No Products in the Cart
4 minute read: Why addressing accessibility is imperative in the fight against the climate crisis.
Over 1 billion people worldwide have a disability. We must adopt an inclusive approach to change-making while addressing the climate crisis.
The need for accessibility and the fight against climate change are paralleled issues. Intersectionality should play a key role for each of us when building a more sustainable future. People with disabilities are some of the most resilient individuals I’ve ever met, and their lived experience leads to some of the most unique forms of problem solving; solutions that address unspoken issues within the climate crisis. Through inclusive growth and the diversity of opinions that intersectionality fosters, we can capture the creative solutions that are as resilient as the individuals behind them.
Through inclusive growth and the diversity of opinions that intersectionality fosters, we can capture the creative solutions that are as resilient as the individuals behind them.
Many people who are most vulnerable to the impacts of climate change are those with disabilities. Evacuating swiftly in a climate emergency becomes that much harder, often in the compromised position of having to leave behind medical devices. There are also additional barriers when accessing healthcare services. The already vulnerable position many are put in is only amplified by inaccessible formats of public health information, even delayed and untimely releases of accessible information. The 15% of the world’s population experiencing a disability is a number likely to grow exponentially as a resulting health consequence of the climate crisis. For this reason, it’s critical that people with disabilities are not only included in the activism fighting for solutions, but are also involved in developing climate policies so that they are able to contribute meaningfully.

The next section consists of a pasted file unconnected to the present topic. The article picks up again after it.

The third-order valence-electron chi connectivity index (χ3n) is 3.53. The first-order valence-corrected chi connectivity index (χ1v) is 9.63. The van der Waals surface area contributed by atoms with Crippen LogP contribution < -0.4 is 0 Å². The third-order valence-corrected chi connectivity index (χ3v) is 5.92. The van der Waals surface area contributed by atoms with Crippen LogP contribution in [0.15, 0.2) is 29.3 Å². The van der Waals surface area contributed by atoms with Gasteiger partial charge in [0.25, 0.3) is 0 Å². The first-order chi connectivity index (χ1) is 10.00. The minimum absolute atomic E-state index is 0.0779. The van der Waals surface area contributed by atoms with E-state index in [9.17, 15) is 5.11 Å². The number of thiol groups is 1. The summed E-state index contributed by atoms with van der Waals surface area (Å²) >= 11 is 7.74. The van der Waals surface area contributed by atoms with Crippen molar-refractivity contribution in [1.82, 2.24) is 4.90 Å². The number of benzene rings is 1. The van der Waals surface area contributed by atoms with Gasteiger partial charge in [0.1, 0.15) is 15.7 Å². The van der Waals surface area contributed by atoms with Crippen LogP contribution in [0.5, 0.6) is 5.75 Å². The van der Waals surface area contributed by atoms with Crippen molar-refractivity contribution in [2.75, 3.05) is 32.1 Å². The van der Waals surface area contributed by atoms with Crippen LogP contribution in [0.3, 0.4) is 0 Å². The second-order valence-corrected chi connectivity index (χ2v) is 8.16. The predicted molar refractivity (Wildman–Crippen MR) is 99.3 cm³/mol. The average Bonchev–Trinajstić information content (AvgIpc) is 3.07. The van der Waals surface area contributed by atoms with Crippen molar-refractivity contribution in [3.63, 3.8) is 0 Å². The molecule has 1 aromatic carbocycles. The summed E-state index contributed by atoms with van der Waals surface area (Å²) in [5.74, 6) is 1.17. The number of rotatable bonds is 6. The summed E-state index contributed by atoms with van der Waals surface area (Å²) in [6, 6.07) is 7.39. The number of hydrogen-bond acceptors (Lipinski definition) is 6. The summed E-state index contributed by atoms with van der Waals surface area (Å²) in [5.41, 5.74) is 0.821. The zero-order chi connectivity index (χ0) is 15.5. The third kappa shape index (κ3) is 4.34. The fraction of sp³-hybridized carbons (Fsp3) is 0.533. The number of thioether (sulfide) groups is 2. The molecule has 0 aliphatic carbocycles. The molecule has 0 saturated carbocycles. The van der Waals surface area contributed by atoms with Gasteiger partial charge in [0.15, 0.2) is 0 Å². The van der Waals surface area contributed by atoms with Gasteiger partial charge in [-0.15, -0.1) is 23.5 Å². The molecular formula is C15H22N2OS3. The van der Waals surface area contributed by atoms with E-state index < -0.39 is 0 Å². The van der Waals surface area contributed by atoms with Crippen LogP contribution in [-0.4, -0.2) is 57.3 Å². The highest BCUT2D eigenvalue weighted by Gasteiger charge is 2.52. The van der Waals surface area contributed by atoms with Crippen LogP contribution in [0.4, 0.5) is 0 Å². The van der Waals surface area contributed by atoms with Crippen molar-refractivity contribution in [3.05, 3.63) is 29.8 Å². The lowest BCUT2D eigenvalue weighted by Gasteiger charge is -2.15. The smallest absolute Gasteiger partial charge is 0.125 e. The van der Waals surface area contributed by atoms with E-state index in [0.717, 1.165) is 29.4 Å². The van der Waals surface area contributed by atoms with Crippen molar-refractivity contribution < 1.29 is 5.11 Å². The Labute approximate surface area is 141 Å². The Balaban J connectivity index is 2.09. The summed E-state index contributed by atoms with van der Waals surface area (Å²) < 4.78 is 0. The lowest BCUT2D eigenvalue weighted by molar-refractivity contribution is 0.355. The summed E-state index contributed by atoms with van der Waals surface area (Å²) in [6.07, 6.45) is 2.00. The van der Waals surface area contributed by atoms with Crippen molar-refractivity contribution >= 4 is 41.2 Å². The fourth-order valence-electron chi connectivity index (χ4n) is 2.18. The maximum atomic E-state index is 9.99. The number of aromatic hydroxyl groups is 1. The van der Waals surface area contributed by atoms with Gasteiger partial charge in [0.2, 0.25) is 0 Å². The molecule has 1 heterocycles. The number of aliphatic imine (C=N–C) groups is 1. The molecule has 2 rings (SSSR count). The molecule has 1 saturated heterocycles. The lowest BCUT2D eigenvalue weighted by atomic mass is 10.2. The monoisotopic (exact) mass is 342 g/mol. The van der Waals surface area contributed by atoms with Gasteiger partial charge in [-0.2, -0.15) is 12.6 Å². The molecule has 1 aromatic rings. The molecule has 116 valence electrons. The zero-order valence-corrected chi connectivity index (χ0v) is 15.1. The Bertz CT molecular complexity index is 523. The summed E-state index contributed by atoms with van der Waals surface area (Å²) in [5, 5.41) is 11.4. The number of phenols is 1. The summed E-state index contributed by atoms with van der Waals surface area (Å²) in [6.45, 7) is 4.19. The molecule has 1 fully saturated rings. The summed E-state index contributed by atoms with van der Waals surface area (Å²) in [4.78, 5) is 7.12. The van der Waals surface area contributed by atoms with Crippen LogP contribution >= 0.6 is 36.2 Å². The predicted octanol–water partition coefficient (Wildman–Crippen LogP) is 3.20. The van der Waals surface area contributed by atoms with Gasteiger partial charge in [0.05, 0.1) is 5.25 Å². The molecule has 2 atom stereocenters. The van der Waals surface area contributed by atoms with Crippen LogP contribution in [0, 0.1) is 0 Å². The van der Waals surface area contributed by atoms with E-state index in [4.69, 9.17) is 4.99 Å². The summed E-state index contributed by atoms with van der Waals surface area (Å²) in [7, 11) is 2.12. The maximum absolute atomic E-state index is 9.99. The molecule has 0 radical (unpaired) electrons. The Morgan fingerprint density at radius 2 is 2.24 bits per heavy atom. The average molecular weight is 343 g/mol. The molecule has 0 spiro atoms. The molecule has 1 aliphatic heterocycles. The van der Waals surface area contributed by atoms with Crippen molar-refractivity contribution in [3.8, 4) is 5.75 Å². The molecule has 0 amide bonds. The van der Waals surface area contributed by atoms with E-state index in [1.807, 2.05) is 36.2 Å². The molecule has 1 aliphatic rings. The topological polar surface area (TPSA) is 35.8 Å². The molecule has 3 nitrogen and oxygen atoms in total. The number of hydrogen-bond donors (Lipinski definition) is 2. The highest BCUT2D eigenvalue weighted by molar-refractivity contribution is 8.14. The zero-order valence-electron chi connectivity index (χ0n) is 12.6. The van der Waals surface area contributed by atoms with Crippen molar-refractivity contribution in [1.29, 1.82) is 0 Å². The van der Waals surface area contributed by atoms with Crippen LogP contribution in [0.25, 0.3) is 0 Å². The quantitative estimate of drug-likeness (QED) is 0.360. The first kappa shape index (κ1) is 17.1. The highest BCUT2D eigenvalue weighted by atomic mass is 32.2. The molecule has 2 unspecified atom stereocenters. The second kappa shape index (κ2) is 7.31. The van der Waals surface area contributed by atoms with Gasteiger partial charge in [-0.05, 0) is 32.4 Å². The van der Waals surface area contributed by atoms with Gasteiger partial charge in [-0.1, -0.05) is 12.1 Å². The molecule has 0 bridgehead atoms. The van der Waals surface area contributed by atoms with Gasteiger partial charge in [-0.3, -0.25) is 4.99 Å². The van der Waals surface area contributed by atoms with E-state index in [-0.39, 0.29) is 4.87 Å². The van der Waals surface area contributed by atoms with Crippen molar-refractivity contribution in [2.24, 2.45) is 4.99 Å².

As part of this, it’s important to take a step back and understand what disability means. My definition is that it’s the relationship between an individual and their health condition, in relation to personal and environmental factors. More specifically, my disability is the factor that prevents me from fully accessing all society has to offer. My hearing impairment means that something as simple as a video not having closed captioning or something more serious like barriers to accessing proper healthcare could not only prevent me from receiving important information about the climate crisis, but could have negative effects on my health condition as well.
So, how does a purpose-driven organisation adapt to inclusive change-making? By actively choosing to make ongoing, small changes so that everyone has the opportunity to access and partake in what you’re doing. There needs to be a holistic 360-approach to inclusion so that all people with disabilities, from communicative to mobility to cognitive, can all participate in activism. By incorporating an approach of diversability and embracing the diversity in ability levels of everyone, you will better understand how to meet their unique needs as individuals.
It’s important to always consider if a person with a disability will have difficulty accessing your information or accessing your location. Ways to address this are by having descriptions for images, easy-to-read text, and closed captioning on videos. When it comes to in-person demonstrations, protests, or events, always state information on a location’s accessibility. Try to hold an event in accessible places; areas accessible without stairs, with even terrain, and allow for eased mobility. When this is not possible, offer options for virtual participation as an alternative way to engage. It’s important to use sign language interpreters at events as well. Lastly, and most importantly, actively seek out and listen to the perspectives of people with disabilities.
Ultimately, to build a more sustainable world, we first must ensure it’s inclusive so that all individuals have an equal opportunity to participate in making change. Once that is achieved, the potential prosperity is endless.